Let me start by saying I hope you’ve all had the most fabulous Christmas possible.
As for mine, well, let’s just say it’s been an experience!
I knew it was going to be different. For the first time ever, I would be spending the holiday season on my own. And putting a positive slant on things, I ignored the feelings of dread and told myself that this was a new experience. This would be something I could possibly draw upon work wise and being a writer, new experiences are a good thing, right?
Whilst I was coping with the prospect of a somewhat isolated Christmas, what I hadn’t banked on was coping alone in a storm. A storm that at 1.30am on Christmas Eve morning cut the power not just to my own house but apparently 220,000 other houses. Yep, you got it. On Christmas Eve I and many others here in France had absolutely no electricity, which naturally meant no lights, no cooker, no kettle, no heating, no phone… need I go on?
Trying to remain positive, I sat here in a pair of fleecy jim jams, a fleecy onsie, a dressing gown, thick pair of socks and cosy slippers waiting for the power to come back on. I mean how long could repairing whatever damage had been done take? Then I waited and I waited and I waited. Until 5.30 in the evening, in fact, when I had no choice but to dig out a couple of candles, top up the marmite sandwich I’d eaten earlier with another marmite sandwich and ditto with the numerous glasses of water. Honestly, it was like being in a Charles Dickens novel.
Then come 9.30pm I realised I had no choice but to go to bed, insisting things would be fine after a good night’s sleep. I mean, surely we had to have our electricity back come Christmas morning?
It was still dark when I got up and sadly it continued to remain that way. Yep, again you got it. I still didn’t have power.
My other half, bless him, continued doing his bit from the UK. Contacting the electricity company for updates, trying to source a much needed cup of coffee. After all, by now my mobile was fast running out of power and about to render me completely incommunicado. That’s when I saw the most welcome light I have ever seen – a torch, fast approaching the kitchen door. It would seem Robert’s hard work had paid off and he’d been in touch with a lady I’d only met once, yes once, since being here, who’d immediately sent her husband round with a flask of coffee and an invite to go to their house. Naturally, despite my Christmas day being spoiled I wasn’t about to impose on their’s, but as for the hot drink, I don’t think I’ve ever been as grateful for anything in my life.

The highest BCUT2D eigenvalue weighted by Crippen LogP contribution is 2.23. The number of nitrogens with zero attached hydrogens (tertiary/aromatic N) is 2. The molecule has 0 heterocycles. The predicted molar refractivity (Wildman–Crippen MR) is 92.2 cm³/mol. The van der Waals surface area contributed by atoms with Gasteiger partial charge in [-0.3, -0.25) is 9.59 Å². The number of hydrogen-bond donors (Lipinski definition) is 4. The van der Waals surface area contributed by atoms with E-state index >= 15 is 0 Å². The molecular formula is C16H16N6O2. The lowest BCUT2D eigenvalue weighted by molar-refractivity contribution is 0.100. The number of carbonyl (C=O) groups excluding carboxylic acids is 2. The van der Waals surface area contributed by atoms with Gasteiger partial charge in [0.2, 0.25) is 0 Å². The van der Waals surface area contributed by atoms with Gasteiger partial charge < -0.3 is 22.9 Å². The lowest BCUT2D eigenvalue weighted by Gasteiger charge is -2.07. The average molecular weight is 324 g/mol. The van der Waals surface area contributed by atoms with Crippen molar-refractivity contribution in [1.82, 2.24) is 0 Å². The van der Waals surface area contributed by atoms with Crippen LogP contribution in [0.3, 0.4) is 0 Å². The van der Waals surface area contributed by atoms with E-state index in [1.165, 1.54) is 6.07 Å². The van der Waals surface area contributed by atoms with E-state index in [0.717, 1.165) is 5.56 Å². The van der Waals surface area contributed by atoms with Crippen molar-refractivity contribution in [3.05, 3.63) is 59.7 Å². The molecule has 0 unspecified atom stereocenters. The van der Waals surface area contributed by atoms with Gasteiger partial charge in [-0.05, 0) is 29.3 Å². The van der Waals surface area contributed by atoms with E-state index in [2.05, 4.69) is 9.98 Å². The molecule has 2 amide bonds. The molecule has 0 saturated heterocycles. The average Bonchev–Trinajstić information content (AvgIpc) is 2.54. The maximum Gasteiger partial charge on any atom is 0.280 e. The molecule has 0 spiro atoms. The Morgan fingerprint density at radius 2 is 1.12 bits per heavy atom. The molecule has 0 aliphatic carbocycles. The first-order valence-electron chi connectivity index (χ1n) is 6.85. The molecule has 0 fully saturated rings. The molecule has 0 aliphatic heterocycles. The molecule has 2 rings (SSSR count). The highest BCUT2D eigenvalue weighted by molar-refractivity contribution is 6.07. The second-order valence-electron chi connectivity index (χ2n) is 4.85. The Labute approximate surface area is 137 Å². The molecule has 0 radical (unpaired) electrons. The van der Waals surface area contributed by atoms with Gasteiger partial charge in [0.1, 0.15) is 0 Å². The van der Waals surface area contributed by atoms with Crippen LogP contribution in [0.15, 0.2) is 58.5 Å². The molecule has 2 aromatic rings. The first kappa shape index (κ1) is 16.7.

An hour later and the coffee had gone.
Anyways, daylight finally came. Not that the same could be said about the electricity and in an attempt to keep myself moving, thus preventing hyperthermia, I got on with a spot of decorating. I’d started painting the kitchen in the run up to Christmas so why not use the time to finish it off? But maintaining the Christmas or should that be ‘Dunkirk’ spirit was easier said than done and a couple of hours later I was back sat on the sofa staring out of the window, feeling very sorry for myself indeed. I had hoped the little Robin that landed on a tree branch had come to cheer me up. Unfortunately, the little blighter proceeded to lift its tail and poop in front of my very eyes. Still, this action did spur me on to pick the paintbrush back up…
Darkness was almost upon me again when the power finally came back on – a whole 39 1/2 hours after it had first gone off! Although I still couldn’t Skype the family or use the landline as that would take another 17 hours to get repaired. In the meantime though, at least I could get myself warm and fill my belly with all the food now defrosted in the freezer.
Here’s to a Happy New Year, everyone x